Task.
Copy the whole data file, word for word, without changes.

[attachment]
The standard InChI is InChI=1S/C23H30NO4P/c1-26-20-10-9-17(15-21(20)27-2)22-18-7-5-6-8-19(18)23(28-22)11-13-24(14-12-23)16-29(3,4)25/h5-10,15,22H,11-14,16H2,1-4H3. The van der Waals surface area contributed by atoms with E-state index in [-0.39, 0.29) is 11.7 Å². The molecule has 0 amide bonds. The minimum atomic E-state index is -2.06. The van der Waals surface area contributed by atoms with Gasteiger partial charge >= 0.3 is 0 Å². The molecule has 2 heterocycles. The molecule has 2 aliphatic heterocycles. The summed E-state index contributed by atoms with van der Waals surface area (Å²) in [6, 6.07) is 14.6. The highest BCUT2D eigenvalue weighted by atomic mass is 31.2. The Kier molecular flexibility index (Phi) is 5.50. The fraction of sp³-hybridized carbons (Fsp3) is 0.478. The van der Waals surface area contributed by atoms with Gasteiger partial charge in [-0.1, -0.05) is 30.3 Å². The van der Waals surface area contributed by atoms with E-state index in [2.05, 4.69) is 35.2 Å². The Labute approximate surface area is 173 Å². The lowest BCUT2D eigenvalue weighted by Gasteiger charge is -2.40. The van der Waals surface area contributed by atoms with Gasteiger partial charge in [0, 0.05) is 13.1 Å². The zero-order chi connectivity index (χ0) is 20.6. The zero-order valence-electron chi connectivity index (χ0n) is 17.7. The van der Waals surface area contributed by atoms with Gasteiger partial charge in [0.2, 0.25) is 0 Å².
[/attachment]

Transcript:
The standard InChI is InChI=1S/C23H30NO4P/c1-26-20-10-9-17(15-21(20)27-2)22-18-7-5-6-8-19(18)23(28-22)11-13-24(14-12-23)16-29(3,4)25/h5-10,15,22H,11-14,16H2,1-4H3. The van der Waals surface area contributed by atoms with E-state index in [-0.39, 0.29) is 11.7 Å². The molecule has 0 amide bonds. The minimum atomic E-state index is -2.06. The van der Waals surface area contributed by atoms with Gasteiger partial charge >= 0.3 is 0 Å². The molecule has 2 heterocycles. The molecule has 2 aliphatic heterocycles. The summed E-state index contributed by atoms with van der Waals surface area (Å²) in [6, 6.07) is 14.6. The highest BCUT2D eigenvalue weighted by atomic mass is 31.2. The Kier molecular flexibility index (Phi) is 5.50. The fraction of sp³-hybridized carbons (Fsp3) is 0.478. The van der Waals surface area contributed by atoms with Gasteiger partial charge in [-0.1, -0.05) is 30.3 Å². The van der Waals surface area contributed by atoms with E-state index in [2.05, 4.69) is 35.2 Å². The Labute approximate surface area is 173 Å². The lowest BCUT2D eigenvalue weighted by Gasteiger charge is -2.40. The van der Waals surface area contributed by atoms with Gasteiger partial charge in [0, 0.05) is 13.1 Å². The zero-order chi connectivity index (χ0) is 20.6. The zero-order valence-electron chi connectivity index (χ0n) is 17.7. The van der Waals surface area contributed by atoms with Gasteiger partial charge in [0.2, 0.25) is 0 Å².